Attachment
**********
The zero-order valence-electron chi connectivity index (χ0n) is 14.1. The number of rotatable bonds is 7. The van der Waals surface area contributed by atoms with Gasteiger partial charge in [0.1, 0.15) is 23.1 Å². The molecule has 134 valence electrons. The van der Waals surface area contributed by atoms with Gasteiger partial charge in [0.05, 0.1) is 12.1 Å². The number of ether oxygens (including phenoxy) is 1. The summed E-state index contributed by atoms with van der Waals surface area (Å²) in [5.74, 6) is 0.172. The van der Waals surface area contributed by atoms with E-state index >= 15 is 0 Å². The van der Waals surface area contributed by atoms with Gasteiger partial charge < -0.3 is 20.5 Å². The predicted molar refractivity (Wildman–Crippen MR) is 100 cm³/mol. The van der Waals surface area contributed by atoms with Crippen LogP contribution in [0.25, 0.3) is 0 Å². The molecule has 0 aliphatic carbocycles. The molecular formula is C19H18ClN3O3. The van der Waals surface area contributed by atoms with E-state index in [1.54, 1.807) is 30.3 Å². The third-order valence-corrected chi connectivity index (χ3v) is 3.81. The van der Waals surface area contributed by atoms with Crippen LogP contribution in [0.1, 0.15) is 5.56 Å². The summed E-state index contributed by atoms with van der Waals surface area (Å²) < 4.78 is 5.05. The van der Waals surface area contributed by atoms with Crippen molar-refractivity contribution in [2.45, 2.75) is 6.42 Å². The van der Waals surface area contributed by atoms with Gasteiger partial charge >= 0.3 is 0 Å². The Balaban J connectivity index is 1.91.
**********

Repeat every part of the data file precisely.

The zero-order valence-electron chi connectivity index (χ0n) is 14.1. The number of rotatable bonds is 7. The van der Waals surface area contributed by atoms with Gasteiger partial charge in [0.1, 0.15) is 23.1 Å². The molecule has 134 valence electrons. The van der Waals surface area contributed by atoms with Gasteiger partial charge in [0.05, 0.1) is 12.1 Å². The number of ether oxygens (including phenoxy) is 1. The summed E-state index contributed by atoms with van der Waals surface area (Å²) in [5.74, 6) is 0.172. The van der Waals surface area contributed by atoms with E-state index >= 15 is 0 Å². The van der Waals surface area contributed by atoms with Gasteiger partial charge < -0.3 is 20.5 Å². The predicted molar refractivity (Wildman–Crippen MR) is 100 cm³/mol. The van der Waals surface area contributed by atoms with Crippen LogP contribution in [0.25, 0.3) is 0 Å². The molecule has 0 aliphatic carbocycles. The molecular formula is C19H18ClN3O3. The van der Waals surface area contributed by atoms with E-state index in [1.54, 1.807) is 30.3 Å². The third-order valence-corrected chi connectivity index (χ3v) is 3.81. The van der Waals surface area contributed by atoms with Crippen LogP contribution in [0.1, 0.15) is 5.56 Å². The summed E-state index contributed by atoms with van der Waals surface area (Å²) < 4.78 is 5.05. The van der Waals surface area contributed by atoms with Crippen molar-refractivity contribution in [2.45, 2.75) is 6.42 Å². The van der Waals surface area contributed by atoms with Gasteiger partial charge >= 0.3 is 0 Å². The Balaban J connectivity index is 1.91.